console.log("ooops, something went wrong");

Something important and super practical when working with promises is that the .then method when it returns some value, that value is also a promise, which means that you can chain together several .then to handle the values as pipelines.

Imagine the same example as before, but now in each step of execution we have to modify the initial payload:

  .then(function (payload) {
    return { ...payload, age: 22 };
  .then(function (payload) {
    return { ...payload, role: "developer" };
  .then(function (payload) {
    // { name: 'felipe', age: 22, role: 'developer' }
  .catch(function (error) {

Within our first .then I'm adding the age property, in the second the role property within the original payload, while our third pipeline receives the payload changed according to the previous pipes. It is important to remember that only the .then continues the flow after a return, the .catch after being executed ends the process.

In addition to the pipelines to treat cases of success and error, the promises also have a method that is always executed, even after an error, this method is .finally, it also takes a function as a parameter and can be used in some interesting cases to avoid duplication of code, execute a function or trigger an event that removes a loading from a user's screen, for example.

  .finally(function () {
    // always executed


Promises also have 2 methods that help us work with asynchronous processes in parallel, they are Promise.all() and Promise.race(). Both methods receive an array of items and work as follows:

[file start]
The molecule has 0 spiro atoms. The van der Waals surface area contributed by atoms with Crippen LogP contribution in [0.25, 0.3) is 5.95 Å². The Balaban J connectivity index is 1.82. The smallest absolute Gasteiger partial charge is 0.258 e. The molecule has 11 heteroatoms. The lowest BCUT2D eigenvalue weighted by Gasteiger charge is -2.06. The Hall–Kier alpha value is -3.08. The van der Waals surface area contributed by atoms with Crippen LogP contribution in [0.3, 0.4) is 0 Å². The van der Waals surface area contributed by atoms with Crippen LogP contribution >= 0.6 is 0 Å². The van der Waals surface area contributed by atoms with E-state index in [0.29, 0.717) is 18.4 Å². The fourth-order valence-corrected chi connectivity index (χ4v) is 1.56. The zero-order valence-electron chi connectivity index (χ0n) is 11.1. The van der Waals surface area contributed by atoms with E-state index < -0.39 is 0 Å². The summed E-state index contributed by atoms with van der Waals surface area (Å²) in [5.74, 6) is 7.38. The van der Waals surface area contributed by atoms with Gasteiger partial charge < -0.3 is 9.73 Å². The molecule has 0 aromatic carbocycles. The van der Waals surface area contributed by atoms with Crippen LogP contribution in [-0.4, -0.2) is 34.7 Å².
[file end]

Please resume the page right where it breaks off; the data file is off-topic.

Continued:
• Promise.all(): Returns a promise with the results array after all the iterables in the list are completed. Returns an error if any of the items are rejected/fail.
  • Promise.race(): Returns a promise when the first iterable is resolved/rejected.

In the examples below we will use 2 similar promises, one executed in 200ms and the other in400ms, as a result they bring "200" and "400" respectively.

const first = new Promise(function (resolve, reject) {
  setTimeout(function () {
  }, 200);

const second = new Promise(function (resolve, reject) {
  setTimeout(function () {
  }, 400);

Example of how Promise.all() works:

Promise.all([first, second]).then(function (payload) {
  console.log(payload); // ['200', '400'];

Example of how Promise.race() works:

Promise.race([first, second]).then(function (payload) {
  console.log(payload); // '200';

With this type of functionality, some managements that previously would require a few lines of code, can be encapsulated inside a few pipelines.

It is important to remember that even before the Promises are implemented natively in JavaScript, some libraries such as q.JS and when.JS already came with this concept of similarity and applicability.

Thank you very much for reading, in the next post of this series I will talk about working with asynchronous processes using async/await!

I hope you enjoyed, see you next time!